Fixing a Gameboy Screen with lines

In my last article, I covered how the Gameboys one let down was its low resolution screen. After 20+ years of service these screens are beginning to show their age as one by one, they begin to fail. If your Gameboy is one of them, the chances are it is afflicted with pesky lines running vertically up the screen. For many this means the end of their Gameboy. My own original Gameboy suffers with lines running horizontally across the screen, which is less common and not as easy to repair. Yes you heard me right, dodgy Gameboy screens can be repaired with a little know how and in some cases you don’t even need to use a soldering iron.

In To The Beast

Opening your Gameboy for the first time might seem daunting to some. Even to those of us that are used to repairing gadgets, the process is just as worrying. Luckily there is a wealth of information online, documenting the insides of the classic Gameboy. In fact a quick look on Youtube will bring up a dozen or more tutorials on how to repair the very screen issues being covered in this blog. It was through watching several of these, that I began to see where the old Gameboy was failing and how best to fix it.

I was intending to make a video showing how to fix the screen. But with the amount of videos already covering the subject, I decided it would be easier if I just include what I believe to be the creme de la creme for you to follow. All that hard work searching done for you, aren’t I nice!

This video is excellent at explaining the problems behind the screen and worth watching if you with to learn about the Gameboy’s LCD screen.

The following video guide requires you to own a soldering iron and apply it to components inside your Gameboy. Proceed at your own risk!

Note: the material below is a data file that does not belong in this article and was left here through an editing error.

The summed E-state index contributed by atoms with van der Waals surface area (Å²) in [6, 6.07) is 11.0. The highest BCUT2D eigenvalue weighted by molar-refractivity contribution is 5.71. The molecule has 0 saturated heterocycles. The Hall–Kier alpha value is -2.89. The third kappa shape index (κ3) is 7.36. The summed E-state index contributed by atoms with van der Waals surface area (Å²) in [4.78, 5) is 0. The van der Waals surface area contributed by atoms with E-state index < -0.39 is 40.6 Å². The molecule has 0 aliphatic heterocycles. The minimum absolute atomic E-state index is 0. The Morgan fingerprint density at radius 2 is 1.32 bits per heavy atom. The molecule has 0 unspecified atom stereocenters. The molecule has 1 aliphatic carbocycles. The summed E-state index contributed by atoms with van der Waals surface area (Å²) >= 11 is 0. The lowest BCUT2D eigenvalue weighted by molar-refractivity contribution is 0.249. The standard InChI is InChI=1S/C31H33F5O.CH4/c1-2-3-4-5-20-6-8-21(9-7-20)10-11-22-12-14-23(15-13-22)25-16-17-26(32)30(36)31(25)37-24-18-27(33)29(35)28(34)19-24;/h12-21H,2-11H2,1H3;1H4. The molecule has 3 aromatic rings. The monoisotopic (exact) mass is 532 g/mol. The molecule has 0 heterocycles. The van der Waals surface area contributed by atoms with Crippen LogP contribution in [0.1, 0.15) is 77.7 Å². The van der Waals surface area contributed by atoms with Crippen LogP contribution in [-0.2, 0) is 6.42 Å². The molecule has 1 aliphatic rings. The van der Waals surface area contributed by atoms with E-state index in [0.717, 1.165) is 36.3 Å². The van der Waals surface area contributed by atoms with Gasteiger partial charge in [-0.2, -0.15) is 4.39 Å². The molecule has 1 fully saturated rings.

USE THE GREY MATTER!!! USE COMMON SENSE!


Horizontal Lines??

Now this is where things become a little sketchy and sadly disheartening. My classic Gameboy suffers not with the typical vertical lines, but horizontal ones. So how to fix them? It would seem the general consensus is not to bother even trying. The two ribbon cables connecting the LCD screen to the main PCB can not be disconnected. As such the aging solder begins to dry and crack. Unlike the bottom ribbon cable which deals with the vertical lines. The cable that deals with the horizontal is sandwiched behind the LCD and the PCB. Making any attempt with a soldering iron very hazardous. Your more likely to melt the cable then you are to mend the fault.

Even so, I still attempted a repair. Instead of using a soldering iron, i opted to use a hot air gun. The sort you would use for removing paint. I used this method of heating and softening solder on a PS3, to fix the “Yellow Light of Death”. So finding people where suggesting it online as a possible fix, did not come as a surprise.

With the Gameboy apart, and the screen laying on a non flammable surface. I set my heat gun to the lowest setting and hovered it above the screen until it turned black. Usual you can see the effect the heat is having on the solder as it begins to soften. Sadly it did not fix the issue of the horizontal lines. Which leads me the think my screen is properly dying.

Hopefully in the next few months I will be able to grab another. As I much prefer my classic Gameboy to the GB Colour or pocket.

Well I hope thats helped some of you, please drop me a post if you’d like me to cover anything in a future blog.

For now, keep geeking!

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2 Comments on “Fixing a Gameboy Screen with lines”

  1. JD says:

    I have read somewhere that unmounting the whole screen and baking it might work, but then again, I think if the heat gun and the soldering thing doesn’t work, the rest is too complicated for the regular user to do it without damaging or hurting themselves. Great article and thanks for the heads up on this.

    • heamogoblin says:

      I had not heard about the oven baked gameboy method, but i might take a look and see if it holds any merit. I only have the one original gameboy and I’d be dubious of baking it and ruining the whole board. The wafer thin cables connected to the screen are very delicate.


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